Another Incredible mammatus display tonight following yet another squall line passing through.
Norfolk Nebraska clouds before the storm.... 4/14/2012 "Mammatus clouds are most often associated with the anvil cloud and severe thunderstorms. They often extend from the base of a cumulonimbus, but may also be found under altocumulus, altostratus, stratocumulus, and cirrus clouds, as well as volcanic ash clouds. When occurring in cumulonimbus, mammatus are often indicative of a particularly strong storm or perhaps even a tornadic storm."
Mammatus clouds above Norfolk, Nebraska, 2012
Undulatus asperatus (or alternately, asperatus) is a cloud formation, proposed in 2009 as a separate cloud classification by the founder of the Cloud Appreciation Society. If successful it will be the first cloud formation added since cirrus intortus in 1951 to the International Cloud Atlas of the World Meteorological Organization. The name translates approximately as roughened or agitated waves.
June 5, 2011 | a volcano in the Puyehue-Cordon Caulle chain of south-central Chile erupted after lying dormant for more than 50 years. The government evacuated several thousand residents as Puyehue threw ash more than 6 miles into the sky, pushing the plume toward neighboring Argentina. Authorities had already put the area around the volcano on alert after a flurry of earthquakes earlier on Saturday -- at one point, the tremors reached an average of 230 per hour.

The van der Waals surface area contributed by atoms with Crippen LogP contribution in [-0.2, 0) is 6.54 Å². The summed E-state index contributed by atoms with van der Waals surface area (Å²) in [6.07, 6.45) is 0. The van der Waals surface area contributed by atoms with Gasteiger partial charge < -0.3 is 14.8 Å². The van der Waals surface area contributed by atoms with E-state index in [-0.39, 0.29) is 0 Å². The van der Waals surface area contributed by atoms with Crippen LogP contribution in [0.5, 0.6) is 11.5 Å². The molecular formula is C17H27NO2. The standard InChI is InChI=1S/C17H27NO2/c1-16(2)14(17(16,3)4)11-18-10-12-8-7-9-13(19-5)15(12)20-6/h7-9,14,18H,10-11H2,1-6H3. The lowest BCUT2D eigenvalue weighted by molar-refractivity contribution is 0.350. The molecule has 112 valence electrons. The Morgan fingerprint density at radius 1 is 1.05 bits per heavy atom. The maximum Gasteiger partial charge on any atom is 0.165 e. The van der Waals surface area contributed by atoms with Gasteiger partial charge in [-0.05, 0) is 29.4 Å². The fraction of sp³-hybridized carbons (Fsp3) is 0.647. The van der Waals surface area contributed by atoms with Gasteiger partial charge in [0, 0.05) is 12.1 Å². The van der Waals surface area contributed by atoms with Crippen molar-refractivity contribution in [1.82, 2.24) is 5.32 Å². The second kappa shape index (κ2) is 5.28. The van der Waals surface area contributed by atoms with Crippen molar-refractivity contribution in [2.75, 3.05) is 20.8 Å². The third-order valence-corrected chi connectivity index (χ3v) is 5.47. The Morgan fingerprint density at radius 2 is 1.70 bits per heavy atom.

Puyehue Chile, June 5, 2011
Mammatus cloud formations lend the sky an other-worldly appearance.
Home to some of the world's most spectacular weather, the American Midwest has long been the hunting-ground of storm chasers from around the world.
But when a storm arrives, the results can be awe-inspiring. This thunderstorm is a supercell, the largest, most severe class of thunderstorms. The photographer describes this picture as one of his all-time favorites.
It's a game of patience. Chasing will often involve long drives and even longer waits.